The Tree, Julie Bertuccelli's second feature film, is a French-Australian co-production set in rural Australia, where Dawn and Peter O’Neil live in a sprawling home with their four children. Peter makes his living as a house mover: there's a great shot of him driving his huge flatbed truck through the outback at night with an entire house on the truckbed behind him, the roofline lit by lanterns. When Peter dies suddenly from a heart attack, his pickup truck rolls slowly across their yard and comes to rest against the trunk of the enormous Moreton Bay Fig tree which dominates their property and overshadows the house.
Charlotte Gainsbourg stars as Dawn, and a precocious Morgana Davies plays 8-year-old Simone, who is perhaps the one most affected by her father's death. But in many ways the true star of the film is the magnificent Moreton Bay Fig tree of the title. Simone comes to believe that her father's spirit somehow inhabits the tree, and there are scenes where we see Simone high in the branches talking to her father. And as the tree's limbs creak and the leaves rustle, it seems almost a sentient thing. I don't want to give too much away, but we quickly come to care about the tree's fate as much as we care about the fate of its human costars.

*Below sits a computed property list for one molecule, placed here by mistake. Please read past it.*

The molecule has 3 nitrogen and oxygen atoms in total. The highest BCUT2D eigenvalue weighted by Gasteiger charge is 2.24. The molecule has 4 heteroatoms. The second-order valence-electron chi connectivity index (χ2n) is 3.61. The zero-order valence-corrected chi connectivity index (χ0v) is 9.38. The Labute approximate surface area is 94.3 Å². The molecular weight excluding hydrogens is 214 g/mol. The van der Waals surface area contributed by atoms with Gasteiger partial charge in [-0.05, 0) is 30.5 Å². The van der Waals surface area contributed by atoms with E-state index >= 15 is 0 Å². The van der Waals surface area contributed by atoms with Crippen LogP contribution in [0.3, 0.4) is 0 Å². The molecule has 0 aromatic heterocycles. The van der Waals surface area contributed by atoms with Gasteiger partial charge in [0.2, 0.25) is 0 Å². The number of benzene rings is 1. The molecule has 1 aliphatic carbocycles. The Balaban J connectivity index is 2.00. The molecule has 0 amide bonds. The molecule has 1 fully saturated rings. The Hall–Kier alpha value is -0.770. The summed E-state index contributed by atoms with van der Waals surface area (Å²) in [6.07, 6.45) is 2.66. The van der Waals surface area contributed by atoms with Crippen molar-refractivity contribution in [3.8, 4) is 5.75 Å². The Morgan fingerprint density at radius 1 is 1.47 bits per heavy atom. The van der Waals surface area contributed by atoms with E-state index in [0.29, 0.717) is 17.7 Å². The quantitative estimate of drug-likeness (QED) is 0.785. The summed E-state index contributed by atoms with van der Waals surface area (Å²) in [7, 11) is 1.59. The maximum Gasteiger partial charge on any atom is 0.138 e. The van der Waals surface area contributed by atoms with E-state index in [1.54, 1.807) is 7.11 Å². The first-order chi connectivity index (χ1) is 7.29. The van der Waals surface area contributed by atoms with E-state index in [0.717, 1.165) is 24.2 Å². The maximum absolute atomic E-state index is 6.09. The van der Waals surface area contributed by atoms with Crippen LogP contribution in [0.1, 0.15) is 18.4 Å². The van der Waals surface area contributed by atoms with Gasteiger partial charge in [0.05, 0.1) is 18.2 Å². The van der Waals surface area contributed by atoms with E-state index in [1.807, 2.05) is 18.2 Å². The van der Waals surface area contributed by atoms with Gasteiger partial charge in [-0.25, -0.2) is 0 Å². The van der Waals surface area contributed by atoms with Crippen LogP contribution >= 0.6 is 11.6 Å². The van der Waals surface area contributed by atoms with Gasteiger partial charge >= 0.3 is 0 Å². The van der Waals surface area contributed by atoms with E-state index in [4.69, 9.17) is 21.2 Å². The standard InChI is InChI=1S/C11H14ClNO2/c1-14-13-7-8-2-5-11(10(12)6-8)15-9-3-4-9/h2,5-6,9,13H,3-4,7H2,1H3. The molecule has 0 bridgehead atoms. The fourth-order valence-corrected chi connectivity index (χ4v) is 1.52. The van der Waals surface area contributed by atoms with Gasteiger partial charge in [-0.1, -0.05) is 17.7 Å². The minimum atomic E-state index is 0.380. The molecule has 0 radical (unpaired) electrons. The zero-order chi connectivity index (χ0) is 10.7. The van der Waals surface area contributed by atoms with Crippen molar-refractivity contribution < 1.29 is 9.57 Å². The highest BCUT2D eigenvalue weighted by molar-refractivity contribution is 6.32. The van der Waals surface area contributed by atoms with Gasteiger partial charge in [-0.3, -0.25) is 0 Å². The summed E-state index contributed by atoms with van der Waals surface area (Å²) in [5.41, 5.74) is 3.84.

I got a kick out of a couple of credits that I spotted at the end of the film. First, an entire team of 4 or 5 people are credited with the casting of the tree itself. (I wonder: does that tree now have an agent?) And second: we are assured that "No animals or trees were harmed in the making of this film"; nice to see CGI used for something more worthwhile than Na'vi and Transformers.